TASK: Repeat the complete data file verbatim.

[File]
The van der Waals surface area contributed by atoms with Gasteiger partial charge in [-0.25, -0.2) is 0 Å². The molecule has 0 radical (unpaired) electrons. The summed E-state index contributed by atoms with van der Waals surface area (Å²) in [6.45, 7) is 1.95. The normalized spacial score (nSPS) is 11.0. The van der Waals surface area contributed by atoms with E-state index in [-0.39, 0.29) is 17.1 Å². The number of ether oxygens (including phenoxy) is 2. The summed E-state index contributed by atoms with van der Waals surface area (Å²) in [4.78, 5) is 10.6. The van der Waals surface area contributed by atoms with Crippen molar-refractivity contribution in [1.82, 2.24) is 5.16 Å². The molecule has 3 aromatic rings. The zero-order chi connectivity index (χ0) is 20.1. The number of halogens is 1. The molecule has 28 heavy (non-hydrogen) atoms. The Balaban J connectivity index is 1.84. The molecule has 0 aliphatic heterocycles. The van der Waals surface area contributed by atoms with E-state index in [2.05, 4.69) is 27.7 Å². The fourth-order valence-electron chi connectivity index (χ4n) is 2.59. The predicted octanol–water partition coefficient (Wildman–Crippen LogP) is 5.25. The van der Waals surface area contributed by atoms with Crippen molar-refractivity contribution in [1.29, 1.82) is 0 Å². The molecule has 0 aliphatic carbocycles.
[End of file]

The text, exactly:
The van der Waals surface area contributed by atoms with Gasteiger partial charge in [-0.25, -0.2) is 0 Å². The molecule has 0 radical (unpaired) electrons. The summed E-state index contributed by atoms with van der Waals surface area (Å²) in [6.45, 7) is 1.95. The normalized spacial score (nSPS) is 11.0. The van der Waals surface area contributed by atoms with E-state index in [-0.39, 0.29) is 17.1 Å². The number of ether oxygens (including phenoxy) is 2. The summed E-state index contributed by atoms with van der Waals surface area (Å²) in [4.78, 5) is 10.6. The van der Waals surface area contributed by atoms with Crippen molar-refractivity contribution in [1.82, 2.24) is 5.16 Å². The molecule has 3 aromatic rings. The zero-order chi connectivity index (χ0) is 20.1. The number of halogens is 1. The molecule has 28 heavy (non-hydrogen) atoms. The Balaban J connectivity index is 1.84. The molecule has 0 aliphatic heterocycles. The van der Waals surface area contributed by atoms with E-state index in [2.05, 4.69) is 27.7 Å². The fourth-order valence-electron chi connectivity index (χ4n) is 2.59. The predicted octanol–water partition coefficient (Wildman–Crippen LogP) is 5.25. The van der Waals surface area contributed by atoms with Crippen molar-refractivity contribution in [1.29, 1.82) is 0 Å². The molecule has 0 aliphatic carbocycles.